Prejudice and intelligibility

Last month I wrote about the fact that intelligibility – the ability of native speakers of one language or dialect to understand a closely related one – is not constant or automatic. A major factor in intelligibility is familiarity: when I was a kid, for example, I had a hard time understanding the Beatles until I got used to them. Having lived in North Carolina, I find it much easier to understand people from Ocracoke Island than my students do.

Photo: Theonlysilentbob / Wikimedia

Photo: Theonlysilentbob / Wikimedia

Prejudice can play a big role in intelligibility, as Donald Rubin showed in 1992. (I first heard about this study from Rosina Lippi-Green’s book English With an Accent.) At the time, American universities had recently increased the overall number of instructors from East Asia they employed, and some students complained that they had difficulty understanding the accents of their instructors.

In an ingenious experiment, Rubin demonstrated that much of this difficulty was due to prejudice. He recorded four-minute samples of “a native speaker of English raised in Central Ohio” reading a script for introductory-level lectures on two different subjects and played those samples to three groups of students.

For one group, a still photo of a “Caucasian” woman representing the instructor was projected on a screen while the audio sample was played. For the second group, a photo of “an Asian (Chinese)” woman was projected, with the same audio of the woman from central Ohio (presumably not of Asian ancestry) was played. The third group heard only the audio and was not shown a photo.

In a survey they took after hearing the clip, most of the students who saw the picture of an Asian woman reported that the speaker had “Oriental/Asian ethnicity.” That’s not surprising, because it’s essentially what they were told by being shown the photograph. But many of these students went further and reported that the person in the recording “speaks with a foreign accent.” In contrast, the vast majority of the students who were shown the “Caucasian” picture said that they heard “an American accent.”

The kicker is that immediately after they heard the recording (and before answering the survey), Rubin tested the students on their comprehension of the content of the excerpt, by giving them a transcript with every seventh word replaced by a blank. The students who saw a picture of an Asian woman not only thought they heard a “foreign accent,” but they did worse on the comprehension task! Rubin concluded that “listening comprehension seemed to be undermined simply by identifying (visually) the instructor as Asian.”

Rubin’s subjects may not have felt any particular hostility towards people from East Asia, but they had a preconceived notion that the instructor would have an accent, and they assumed that they would have difficulty understanding her, so they didn’t bother trying.

This study (and a previous one by Rubin with Kim Smith) connect back to what I was saying about familiarity, and I will discuss that and power imbalances in a future post, but this finding is striking enough to merit its own post.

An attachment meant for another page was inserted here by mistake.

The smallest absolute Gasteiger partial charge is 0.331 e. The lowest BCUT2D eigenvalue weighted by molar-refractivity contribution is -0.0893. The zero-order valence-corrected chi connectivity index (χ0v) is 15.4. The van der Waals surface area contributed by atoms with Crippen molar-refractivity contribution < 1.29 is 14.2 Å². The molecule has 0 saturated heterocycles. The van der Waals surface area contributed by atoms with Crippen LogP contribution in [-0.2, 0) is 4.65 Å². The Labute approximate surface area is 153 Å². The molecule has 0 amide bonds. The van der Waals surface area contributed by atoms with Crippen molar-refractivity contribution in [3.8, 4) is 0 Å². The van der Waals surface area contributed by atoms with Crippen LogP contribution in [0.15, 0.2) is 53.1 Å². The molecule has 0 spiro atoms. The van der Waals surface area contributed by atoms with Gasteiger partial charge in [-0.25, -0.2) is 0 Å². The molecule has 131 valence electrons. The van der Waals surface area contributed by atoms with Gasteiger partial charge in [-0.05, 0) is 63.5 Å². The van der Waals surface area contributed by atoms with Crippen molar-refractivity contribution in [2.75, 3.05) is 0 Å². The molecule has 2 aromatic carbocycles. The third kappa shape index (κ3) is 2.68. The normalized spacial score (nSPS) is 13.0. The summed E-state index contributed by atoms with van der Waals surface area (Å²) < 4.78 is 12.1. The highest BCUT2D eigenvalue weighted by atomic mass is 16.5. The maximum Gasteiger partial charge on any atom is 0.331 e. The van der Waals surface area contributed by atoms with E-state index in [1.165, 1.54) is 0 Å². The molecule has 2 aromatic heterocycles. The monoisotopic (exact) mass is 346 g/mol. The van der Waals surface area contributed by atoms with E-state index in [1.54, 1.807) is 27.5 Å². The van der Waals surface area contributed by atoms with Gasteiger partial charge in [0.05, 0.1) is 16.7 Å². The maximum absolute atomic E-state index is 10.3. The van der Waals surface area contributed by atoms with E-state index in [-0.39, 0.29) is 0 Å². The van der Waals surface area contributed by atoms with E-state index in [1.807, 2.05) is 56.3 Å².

Choose your Own Speech Role Model

In a couple of recent posts I talked about the idea of speech role models for language learning, specifically on fluent, clear non-native speakers providing more accessible models for students learning after the teenage years. I ended with a caution against “cloning” a single non-native speaker, raising the specter of a class of students who all come out speaking English like Javier Bardem. I believe this can be avoided by giving students a greater range of options for role models, and a greater role in choosing them.

Yao Ming. Photo: Jeff Balke / Flickr.

Yao Ming. Photo: Jeff Balke / Flickr.

Again, I can speak from personal experience in this area. As a second-language learner of French and later Portuguese I chose a variety of speech role models. No one has ever said I sound like Jacques Dutronc or Karl Zéro when speaking French, but I was motivated to reach for those goals because I believed I could sound kind of like them.

Thinking back on my speech role models for French, and even for my native English, it was clear that my unique voice is a result of having a diversity of speech role models, and my comfort with my voice was due to the fact that I had chosen all those role models. I sound like me because I sound like a combination of several people that I have admired over the years.

As language teachers, we owe it to our students not to turn them into Javier Bardem clones, or to discourage those who feel like they could never be Bardem. John Murphy’s study of reactions to Bardem is valuable because it establishes that a non-native speaker can be an acceptable role model, but we can’t stop at him, or even at the other fourteen that Murphy lists in his Appendix A.

With sites like YouTube at their fingertips, students have access to millions of non-native English speakers. We need to give them the opportunity to choose several non-native speakers, and be prepared to evaluate those speakers as potential role models, so that they can sound like their unique selves, but speaking clear, fluent English (or French or Hmong or whatever).

Non-native speech role models

In a recent post, I talked about using speech role models to teach English as a Second Language (ESL). In my class at Saint John’s University I told my students to find a native English speaker that they admired and wanted to sound like, but some of the students seemed discouraged and the distance between their accents and the accents of their role models was very large. I guessed that they may have felt that the gap was insurmountable.

I wondered if non-native English speakers might make better role models, so I asked the students to find online video clips of people who were from their country and native speakers of their own language, and who they felt spoke English well. For examples, I showed them clips of interviews with native English speakers speaking other languages, like New York Mayor Michael Bloomberg in Spanish (this was before the El Bloombito nastiness, which deserves its own post) and John Beyrle, then US Ambassador to Russia in Russian.

The students’ answers revealed two problems with the assignment. The first was that some of the speakers were too good, and for a specific reason: they had the unfair advantage of living in the United States as teenagers, which made them almost native speakers. Some, like boxer Oscar de la Hoya, were from immigrant families. Others, like tennis player Maria Sharapova, were sports stars who moved to the US as teenagers for training camps. The English of these role models was as inaccessible to my students as those of people who had lived in the US their entire lives.